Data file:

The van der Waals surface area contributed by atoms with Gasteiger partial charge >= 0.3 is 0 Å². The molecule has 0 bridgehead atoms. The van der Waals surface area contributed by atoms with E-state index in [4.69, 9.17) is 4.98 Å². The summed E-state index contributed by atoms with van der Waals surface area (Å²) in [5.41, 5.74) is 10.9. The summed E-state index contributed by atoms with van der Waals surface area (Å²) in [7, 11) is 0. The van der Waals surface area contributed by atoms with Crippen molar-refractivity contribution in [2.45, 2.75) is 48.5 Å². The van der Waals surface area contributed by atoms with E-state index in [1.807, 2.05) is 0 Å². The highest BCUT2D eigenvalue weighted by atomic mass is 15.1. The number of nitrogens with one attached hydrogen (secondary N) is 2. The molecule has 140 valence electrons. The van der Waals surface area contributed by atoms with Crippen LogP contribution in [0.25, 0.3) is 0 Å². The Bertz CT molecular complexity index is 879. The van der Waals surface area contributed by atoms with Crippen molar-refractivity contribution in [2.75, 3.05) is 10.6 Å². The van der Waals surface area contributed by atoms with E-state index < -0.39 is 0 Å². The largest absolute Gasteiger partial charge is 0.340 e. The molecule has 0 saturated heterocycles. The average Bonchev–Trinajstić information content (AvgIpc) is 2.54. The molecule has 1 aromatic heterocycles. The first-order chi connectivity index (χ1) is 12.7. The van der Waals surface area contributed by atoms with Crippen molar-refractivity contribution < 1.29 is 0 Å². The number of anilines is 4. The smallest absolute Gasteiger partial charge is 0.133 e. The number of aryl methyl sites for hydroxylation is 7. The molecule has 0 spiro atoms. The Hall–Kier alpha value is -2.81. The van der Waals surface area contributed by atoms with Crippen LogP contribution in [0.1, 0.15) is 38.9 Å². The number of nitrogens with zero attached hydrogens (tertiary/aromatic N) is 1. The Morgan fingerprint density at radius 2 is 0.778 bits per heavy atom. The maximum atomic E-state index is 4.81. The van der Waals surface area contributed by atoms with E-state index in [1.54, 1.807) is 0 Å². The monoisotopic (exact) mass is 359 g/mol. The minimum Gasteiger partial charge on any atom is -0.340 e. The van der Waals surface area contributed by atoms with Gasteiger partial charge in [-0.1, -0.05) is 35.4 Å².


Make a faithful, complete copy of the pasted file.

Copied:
The van der Waals surface area contributed by atoms with Gasteiger partial charge >= 0.3 is 0 Å². The molecule has 0 bridgehead atoms. The van der Waals surface area contributed by atoms with E-state index in [4.69, 9.17) is 4.98 Å². The summed E-state index contributed by atoms with van der Waals surface area (Å²) in [5.41, 5.74) is 10.9. The summed E-state index contributed by atoms with van der Waals surface area (Å²) in [7, 11) is 0. The van der Waals surface area contributed by atoms with Crippen molar-refractivity contribution in [2.45, 2.75) is 48.5 Å². The van der Waals surface area contributed by atoms with E-state index in [1.807, 2.05) is 0 Å². The highest BCUT2D eigenvalue weighted by atomic mass is 15.1. The number of nitrogens with one attached hydrogen (secondary N) is 2. The molecule has 140 valence electrons. The van der Waals surface area contributed by atoms with Crippen LogP contribution in [0.25, 0.3) is 0 Å². The Bertz CT molecular complexity index is 879. The van der Waals surface area contributed by atoms with Crippen molar-refractivity contribution in [2.75, 3.05) is 10.6 Å². The van der Waals surface area contributed by atoms with E-state index < -0.39 is 0 Å². The largest absolute Gasteiger partial charge is 0.340 e. The molecule has 0 saturated heterocycles. The average Bonchev–Trinajstić information content (AvgIpc) is 2.54. The molecule has 1 aromatic heterocycles. The first-order chi connectivity index (χ1) is 12.7. The van der Waals surface area contributed by atoms with Crippen molar-refractivity contribution < 1.29 is 0 Å². The number of anilines is 4. The smallest absolute Gasteiger partial charge is 0.133 e. The number of aryl methyl sites for hydroxylation is 7. The molecule has 0 spiro atoms. The Hall–Kier alpha value is -2.81. The van der Waals surface area contributed by atoms with Crippen LogP contribution in [0.1, 0.15) is 38.9 Å². The number of nitrogens with zero attached hydrogens (tertiary/aromatic N) is 1. The Morgan fingerprint density at radius 2 is 0.778 bits per heavy atom. The maximum atomic E-state index is 4.81. The van der Waals surface area contributed by atoms with E-state index in [1.54, 1.807) is 0 Å². The monoisotopic (exact) mass is 359 g/mol. The minimum Gasteiger partial charge on any atom is -0.340 e. The van der Waals surface area contributed by atoms with Gasteiger partial charge in [-0.1, -0.05) is 35.4 Å².